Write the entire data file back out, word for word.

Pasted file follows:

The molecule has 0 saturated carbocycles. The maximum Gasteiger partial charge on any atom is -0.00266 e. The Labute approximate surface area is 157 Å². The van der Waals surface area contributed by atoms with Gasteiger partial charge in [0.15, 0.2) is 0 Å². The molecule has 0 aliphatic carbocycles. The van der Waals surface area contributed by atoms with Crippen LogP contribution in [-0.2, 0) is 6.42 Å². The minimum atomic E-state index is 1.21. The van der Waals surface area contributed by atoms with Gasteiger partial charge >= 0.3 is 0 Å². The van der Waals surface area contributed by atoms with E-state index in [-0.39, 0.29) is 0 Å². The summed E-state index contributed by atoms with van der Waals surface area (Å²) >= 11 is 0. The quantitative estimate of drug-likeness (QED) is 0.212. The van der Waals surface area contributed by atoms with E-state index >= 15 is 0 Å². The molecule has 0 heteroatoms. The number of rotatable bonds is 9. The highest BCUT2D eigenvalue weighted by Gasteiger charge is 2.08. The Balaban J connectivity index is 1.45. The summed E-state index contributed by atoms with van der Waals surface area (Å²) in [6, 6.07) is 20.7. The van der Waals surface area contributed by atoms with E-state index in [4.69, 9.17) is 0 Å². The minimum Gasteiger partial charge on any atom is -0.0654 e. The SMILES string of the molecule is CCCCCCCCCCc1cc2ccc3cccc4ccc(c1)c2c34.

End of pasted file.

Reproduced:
The molecule has 0 saturated carbocycles. The maximum Gasteiger partial charge on any atom is -0.00266 e. The Labute approximate surface area is 157 Å². The van der Waals surface area contributed by atoms with Gasteiger partial charge in [0.15, 0.2) is 0 Å². The molecule has 0 aliphatic carbocycles. The van der Waals surface area contributed by atoms with Crippen LogP contribution in [-0.2, 0) is 6.42 Å². The minimum atomic E-state index is 1.21. The van der Waals surface area contributed by atoms with Gasteiger partial charge >= 0.3 is 0 Å². The van der Waals surface area contributed by atoms with E-state index in [-0.39, 0.29) is 0 Å². The summed E-state index contributed by atoms with van der Waals surface area (Å²) >= 11 is 0. The quantitative estimate of drug-likeness (QED) is 0.212. The van der Waals surface area contributed by atoms with E-state index >= 15 is 0 Å². The molecule has 0 heteroatoms. The number of rotatable bonds is 9. The highest BCUT2D eigenvalue weighted by Gasteiger charge is 2.08. The Balaban J connectivity index is 1.45. The summed E-state index contributed by atoms with van der Waals surface area (Å²) in [6, 6.07) is 20.7. The van der Waals surface area contributed by atoms with E-state index in [4.69, 9.17) is 0 Å². The minimum Gasteiger partial charge on any atom is -0.0654 e. The SMILES string of the molecule is CCCCCCCCCCc1cc2ccc3cccc4ccc(c1)c2c34.